Today the monument consists of 2 parallel lines of stones that run downslope on a slight curve for 143 metres and comprises of 99 stones, 49 of them are in pairs plus a blocking stone at the northern end. In comparison with other Dartmoor stone rows the size of these stones is comparatively small as they average a mere half a metre in height. There seems to be some kind of purposeful placement of the stone pairs insomuch as they are either triangular or flat topped which has been interpreted as representing male and female symbols? Many Dartmoor writers have commented how fortunate these stone rows were insomuch they have been spared the attentions of the despoilers and have not been re-cycled as newtake walls and the like.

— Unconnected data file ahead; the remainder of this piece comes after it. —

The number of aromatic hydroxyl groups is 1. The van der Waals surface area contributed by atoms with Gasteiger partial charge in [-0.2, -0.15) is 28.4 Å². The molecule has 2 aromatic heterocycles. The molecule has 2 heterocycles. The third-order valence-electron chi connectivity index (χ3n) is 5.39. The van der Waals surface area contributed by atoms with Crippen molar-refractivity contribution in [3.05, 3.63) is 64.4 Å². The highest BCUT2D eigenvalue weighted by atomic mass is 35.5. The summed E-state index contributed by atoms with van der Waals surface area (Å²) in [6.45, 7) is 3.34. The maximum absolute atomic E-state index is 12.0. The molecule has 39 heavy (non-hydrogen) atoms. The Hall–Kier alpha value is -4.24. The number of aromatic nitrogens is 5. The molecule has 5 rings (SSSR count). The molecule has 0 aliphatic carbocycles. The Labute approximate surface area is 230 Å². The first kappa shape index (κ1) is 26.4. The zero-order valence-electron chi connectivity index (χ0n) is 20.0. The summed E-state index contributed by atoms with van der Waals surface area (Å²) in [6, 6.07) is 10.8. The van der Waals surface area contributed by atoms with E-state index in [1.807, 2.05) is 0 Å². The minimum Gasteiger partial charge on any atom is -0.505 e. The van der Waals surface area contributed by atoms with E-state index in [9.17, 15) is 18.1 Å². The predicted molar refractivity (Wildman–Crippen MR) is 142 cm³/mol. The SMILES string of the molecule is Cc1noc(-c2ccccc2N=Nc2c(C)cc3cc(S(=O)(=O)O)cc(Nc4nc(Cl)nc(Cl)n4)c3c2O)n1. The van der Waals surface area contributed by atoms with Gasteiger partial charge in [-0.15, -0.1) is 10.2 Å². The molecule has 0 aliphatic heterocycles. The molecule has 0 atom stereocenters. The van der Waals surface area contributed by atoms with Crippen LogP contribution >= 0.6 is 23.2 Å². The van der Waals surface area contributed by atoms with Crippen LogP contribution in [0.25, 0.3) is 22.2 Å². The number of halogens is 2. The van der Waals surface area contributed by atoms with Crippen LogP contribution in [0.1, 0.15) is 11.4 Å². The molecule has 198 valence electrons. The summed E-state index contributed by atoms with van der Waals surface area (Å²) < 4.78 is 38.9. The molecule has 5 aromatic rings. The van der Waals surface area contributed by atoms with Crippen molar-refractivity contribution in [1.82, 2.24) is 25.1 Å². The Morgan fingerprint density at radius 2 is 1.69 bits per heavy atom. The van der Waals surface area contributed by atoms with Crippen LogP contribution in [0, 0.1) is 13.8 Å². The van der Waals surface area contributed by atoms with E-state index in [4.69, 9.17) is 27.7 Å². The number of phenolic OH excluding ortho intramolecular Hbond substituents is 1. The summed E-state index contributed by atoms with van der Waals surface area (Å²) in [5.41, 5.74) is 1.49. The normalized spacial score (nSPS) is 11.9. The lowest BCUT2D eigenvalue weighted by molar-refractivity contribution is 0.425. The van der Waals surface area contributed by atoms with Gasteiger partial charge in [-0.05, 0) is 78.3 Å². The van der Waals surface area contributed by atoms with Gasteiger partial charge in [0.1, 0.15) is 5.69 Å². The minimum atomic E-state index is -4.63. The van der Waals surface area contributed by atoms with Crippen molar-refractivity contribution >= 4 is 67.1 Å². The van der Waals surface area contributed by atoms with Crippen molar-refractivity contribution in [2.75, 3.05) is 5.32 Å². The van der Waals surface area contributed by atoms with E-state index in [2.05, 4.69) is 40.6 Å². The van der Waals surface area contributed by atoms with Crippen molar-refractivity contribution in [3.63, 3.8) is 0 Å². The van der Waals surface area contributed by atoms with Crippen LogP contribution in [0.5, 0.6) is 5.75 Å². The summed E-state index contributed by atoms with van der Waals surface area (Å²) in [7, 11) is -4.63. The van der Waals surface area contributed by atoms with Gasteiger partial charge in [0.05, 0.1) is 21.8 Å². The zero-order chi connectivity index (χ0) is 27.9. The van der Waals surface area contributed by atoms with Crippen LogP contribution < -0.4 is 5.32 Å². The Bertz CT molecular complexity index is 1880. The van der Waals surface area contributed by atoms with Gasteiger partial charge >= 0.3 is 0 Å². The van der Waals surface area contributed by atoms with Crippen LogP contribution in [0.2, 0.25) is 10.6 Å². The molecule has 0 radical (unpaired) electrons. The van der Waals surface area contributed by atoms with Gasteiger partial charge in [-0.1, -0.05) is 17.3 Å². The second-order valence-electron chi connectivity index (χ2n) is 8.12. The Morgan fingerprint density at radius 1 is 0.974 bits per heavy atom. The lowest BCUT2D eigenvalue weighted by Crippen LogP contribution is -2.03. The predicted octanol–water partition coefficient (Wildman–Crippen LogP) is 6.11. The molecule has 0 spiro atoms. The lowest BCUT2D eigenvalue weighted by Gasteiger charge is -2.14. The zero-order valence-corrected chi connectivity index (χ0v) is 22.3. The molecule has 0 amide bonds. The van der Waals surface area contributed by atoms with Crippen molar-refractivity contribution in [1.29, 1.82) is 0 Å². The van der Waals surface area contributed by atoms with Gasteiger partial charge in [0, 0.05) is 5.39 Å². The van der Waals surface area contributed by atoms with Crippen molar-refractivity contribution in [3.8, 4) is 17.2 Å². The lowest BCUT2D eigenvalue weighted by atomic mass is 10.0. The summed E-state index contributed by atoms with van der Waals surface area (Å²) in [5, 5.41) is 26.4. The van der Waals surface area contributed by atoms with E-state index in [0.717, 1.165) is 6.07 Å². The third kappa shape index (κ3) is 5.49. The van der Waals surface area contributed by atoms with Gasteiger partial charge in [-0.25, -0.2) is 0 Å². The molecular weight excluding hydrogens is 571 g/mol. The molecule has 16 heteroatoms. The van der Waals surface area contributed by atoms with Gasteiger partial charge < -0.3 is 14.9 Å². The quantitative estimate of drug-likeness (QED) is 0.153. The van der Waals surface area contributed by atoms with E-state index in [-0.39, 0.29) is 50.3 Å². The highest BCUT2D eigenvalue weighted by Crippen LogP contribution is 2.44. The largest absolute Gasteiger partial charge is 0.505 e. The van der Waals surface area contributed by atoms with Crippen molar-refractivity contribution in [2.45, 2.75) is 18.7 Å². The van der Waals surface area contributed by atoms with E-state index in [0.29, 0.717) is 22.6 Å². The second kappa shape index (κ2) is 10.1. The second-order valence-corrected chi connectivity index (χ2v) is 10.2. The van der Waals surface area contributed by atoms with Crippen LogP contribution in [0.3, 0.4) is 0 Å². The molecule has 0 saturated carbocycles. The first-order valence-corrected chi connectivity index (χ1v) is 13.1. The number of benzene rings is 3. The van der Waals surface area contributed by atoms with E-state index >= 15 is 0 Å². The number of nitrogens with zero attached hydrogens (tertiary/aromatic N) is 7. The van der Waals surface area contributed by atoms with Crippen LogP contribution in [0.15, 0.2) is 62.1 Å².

At the southern end of the stone rows is a much ‘raided‘ cairn which today measures an irregular 6.5 x 7.0 metres with a height of 0.6 metres, at one time there was a visible kist insitu but now that has vanished. It is at this end that the tallest stone of the rows stand, some have called it a menhir or standing stone although in Dartmoor terms it is never classified along with the excepted examples. During the restoration work Baring Gould found a broken stone axe at the foot of this menhir just beside the cairn, and whilst on the subject of finds it is recorded By English Heritage that a cinerary urn was also found in the cairn. The vessel was discovered turned upside down over a small heap of cremated bone which was laid on a granite slab which in turn covered a small pit designed to contain the sifted ashes from a funeral pyre, (Barber in Gill, 1977, p.68). This was recorded as being 18¾” high with a rim diameter of 16″ and a basal diameter of 8″, in 1962 the urn was restored to its original form by Somerset County Museum who described it as, ‘an unusually large and handsome bipartite Overhanging rim or crowned urn of Middle Bronze Age type‘, (EH, 2009, on-line source). It has been suggested that this urn provides a link to Cornwall as similar designs have been found there as well – see photograph opposite.